Key insights: 

  • Racialized criminal justice issues in the U.S. put companies in a position to take a stand. 
  • Big tech companies are relatively silent in the wake of the Ahmaud Arbery verdict, a vastly different stance from George Floyd.
  • GofundMe was criticized by some for new policies adopted after the Kyle Rittenhouse verdict.

The environmental, social and corporate governance (ESG) requirements of large tech companies demand they set standards for non-financial measures of performance. While these factors can encompass everything, from mitigating environmental impact to pay parity among diverse employees, ESG frameworks may not explicitly outline how a company should respond to a criminal justice issue. 

In the wake of George Floyd’s murder last year,  there seemed to be an overwhelming response from big tech companies in support of Black Lives Matter and racial justice reform. But the Kyle Rittenhouse case elicited a response from tech giantGoFundMe that seemed to contradict a pro-people of color stance.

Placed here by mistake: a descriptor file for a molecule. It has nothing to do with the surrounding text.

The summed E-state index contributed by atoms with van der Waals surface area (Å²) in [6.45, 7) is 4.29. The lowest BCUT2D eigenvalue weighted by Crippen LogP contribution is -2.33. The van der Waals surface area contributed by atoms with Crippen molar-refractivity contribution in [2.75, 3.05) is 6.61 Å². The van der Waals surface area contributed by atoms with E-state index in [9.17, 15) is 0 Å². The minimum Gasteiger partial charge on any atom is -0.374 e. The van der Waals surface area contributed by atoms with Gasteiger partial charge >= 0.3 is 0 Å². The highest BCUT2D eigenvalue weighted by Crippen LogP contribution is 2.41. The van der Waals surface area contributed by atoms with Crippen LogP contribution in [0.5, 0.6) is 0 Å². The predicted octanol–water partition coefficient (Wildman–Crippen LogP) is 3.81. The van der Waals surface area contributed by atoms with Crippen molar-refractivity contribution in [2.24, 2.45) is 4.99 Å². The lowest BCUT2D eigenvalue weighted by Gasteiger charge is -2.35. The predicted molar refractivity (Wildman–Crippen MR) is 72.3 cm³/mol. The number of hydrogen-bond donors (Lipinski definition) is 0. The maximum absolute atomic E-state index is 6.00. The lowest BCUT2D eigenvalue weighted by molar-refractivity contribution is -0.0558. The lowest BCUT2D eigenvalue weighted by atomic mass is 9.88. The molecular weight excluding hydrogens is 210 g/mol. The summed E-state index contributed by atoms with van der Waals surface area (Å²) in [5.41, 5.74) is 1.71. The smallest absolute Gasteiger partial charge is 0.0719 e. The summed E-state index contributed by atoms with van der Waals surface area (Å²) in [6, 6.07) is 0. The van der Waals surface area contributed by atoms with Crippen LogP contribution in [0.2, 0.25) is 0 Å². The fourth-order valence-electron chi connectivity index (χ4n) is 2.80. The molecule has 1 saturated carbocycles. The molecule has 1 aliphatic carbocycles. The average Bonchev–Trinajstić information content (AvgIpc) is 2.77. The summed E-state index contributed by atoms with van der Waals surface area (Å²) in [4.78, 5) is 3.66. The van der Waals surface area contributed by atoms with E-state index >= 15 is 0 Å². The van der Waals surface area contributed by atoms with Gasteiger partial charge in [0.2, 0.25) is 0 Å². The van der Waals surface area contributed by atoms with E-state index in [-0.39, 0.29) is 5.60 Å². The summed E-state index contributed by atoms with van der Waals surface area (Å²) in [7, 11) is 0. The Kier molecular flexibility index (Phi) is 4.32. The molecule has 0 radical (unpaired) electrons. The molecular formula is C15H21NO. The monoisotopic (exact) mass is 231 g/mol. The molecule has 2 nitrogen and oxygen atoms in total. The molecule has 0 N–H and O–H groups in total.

GoFundMe updated its terms of service for fundraising for legal defense of an alleged violent crime after the Rittenhouse verdict. Since Rittenhouse was acquitted, raising funds for him does not violate GoFundMe policy. For many, this was a misstep. 

Last week as many celebrated a guilty verdict for the men who murdered Ahmaud Arbery in a rare moment of justice, there is still relative silence from major corporations.

Big tech’s response to criminal justice issues impacting the Black community has been taken with a grain of salt and apt skepticism. Simply appearing on the right side of history could mitigate a public relations crisis while avoiding doing any actual work towards racial equity. Well-intentioned racial equity giving may never make it into the communities it targets or be misappropriated away. 

How companies respond to justice is just as telling as to how they respond in the face of tragedy. This year has demonstrated how many big tech companies are toeing the line on their response to criminal justice.